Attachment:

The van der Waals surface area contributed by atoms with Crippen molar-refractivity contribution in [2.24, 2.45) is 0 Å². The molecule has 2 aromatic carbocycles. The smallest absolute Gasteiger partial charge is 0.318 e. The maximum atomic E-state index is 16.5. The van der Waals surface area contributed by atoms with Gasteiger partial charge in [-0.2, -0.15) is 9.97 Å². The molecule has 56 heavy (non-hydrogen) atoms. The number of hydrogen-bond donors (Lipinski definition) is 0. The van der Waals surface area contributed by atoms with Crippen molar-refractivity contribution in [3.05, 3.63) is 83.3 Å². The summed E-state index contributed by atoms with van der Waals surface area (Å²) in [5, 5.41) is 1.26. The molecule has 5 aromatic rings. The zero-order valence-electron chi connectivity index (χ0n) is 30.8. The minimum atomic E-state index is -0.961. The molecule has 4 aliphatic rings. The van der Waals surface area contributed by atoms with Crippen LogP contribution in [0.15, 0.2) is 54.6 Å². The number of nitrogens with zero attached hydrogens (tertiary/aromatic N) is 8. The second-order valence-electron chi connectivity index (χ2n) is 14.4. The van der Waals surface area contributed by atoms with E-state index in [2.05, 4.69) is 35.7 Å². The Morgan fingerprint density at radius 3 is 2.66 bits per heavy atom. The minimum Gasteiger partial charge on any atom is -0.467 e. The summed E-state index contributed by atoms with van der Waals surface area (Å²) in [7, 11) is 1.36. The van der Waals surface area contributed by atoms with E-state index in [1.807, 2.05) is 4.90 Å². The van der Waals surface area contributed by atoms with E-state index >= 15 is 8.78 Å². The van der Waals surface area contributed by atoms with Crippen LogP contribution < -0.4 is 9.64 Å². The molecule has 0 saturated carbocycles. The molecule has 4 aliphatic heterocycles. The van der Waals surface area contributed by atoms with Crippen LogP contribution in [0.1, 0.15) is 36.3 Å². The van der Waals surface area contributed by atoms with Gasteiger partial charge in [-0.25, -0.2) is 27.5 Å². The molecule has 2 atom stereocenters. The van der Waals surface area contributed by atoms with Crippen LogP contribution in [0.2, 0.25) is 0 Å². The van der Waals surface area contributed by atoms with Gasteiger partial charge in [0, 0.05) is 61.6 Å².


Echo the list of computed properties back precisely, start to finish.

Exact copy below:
The van der Waals surface area contributed by atoms with Crippen molar-refractivity contribution in [2.24, 2.45) is 0 Å². The molecule has 2 aromatic carbocycles. The smallest absolute Gasteiger partial charge is 0.318 e. The maximum atomic E-state index is 16.5. The van der Waals surface area contributed by atoms with Gasteiger partial charge in [-0.2, -0.15) is 9.97 Å². The molecule has 56 heavy (non-hydrogen) atoms. The number of hydrogen-bond donors (Lipinski definition) is 0. The van der Waals surface area contributed by atoms with Crippen molar-refractivity contribution in [3.05, 3.63) is 83.3 Å². The summed E-state index contributed by atoms with van der Waals surface area (Å²) in [5, 5.41) is 1.26. The molecule has 5 aromatic rings. The zero-order valence-electron chi connectivity index (χ0n) is 30.8. The minimum atomic E-state index is -0.961. The molecule has 4 aliphatic rings. The van der Waals surface area contributed by atoms with Crippen LogP contribution in [0.15, 0.2) is 54.6 Å². The number of nitrogens with zero attached hydrogens (tertiary/aromatic N) is 8. The second-order valence-electron chi connectivity index (χ2n) is 14.4. The van der Waals surface area contributed by atoms with E-state index in [2.05, 4.69) is 35.7 Å². The Morgan fingerprint density at radius 3 is 2.66 bits per heavy atom. The minimum Gasteiger partial charge on any atom is -0.467 e. The summed E-state index contributed by atoms with van der Waals surface area (Å²) in [7, 11) is 1.36. The van der Waals surface area contributed by atoms with E-state index in [1.807, 2.05) is 4.90 Å². The van der Waals surface area contributed by atoms with E-state index >= 15 is 8.78 Å². The van der Waals surface area contributed by atoms with Crippen LogP contribution < -0.4 is 9.64 Å². The molecule has 0 saturated carbocycles. The molecule has 4 aliphatic heterocycles. The van der Waals surface area contributed by atoms with Crippen LogP contribution in [0.1, 0.15) is 36.3 Å². The van der Waals surface area contributed by atoms with Gasteiger partial charge in [-0.25, -0.2) is 27.5 Å². The molecule has 2 atom stereocenters. The van der Waals surface area contributed by atoms with Crippen LogP contribution in [0.2, 0.25) is 0 Å². The van der Waals surface area contributed by atoms with Gasteiger partial charge in [0, 0.05) is 61.6 Å².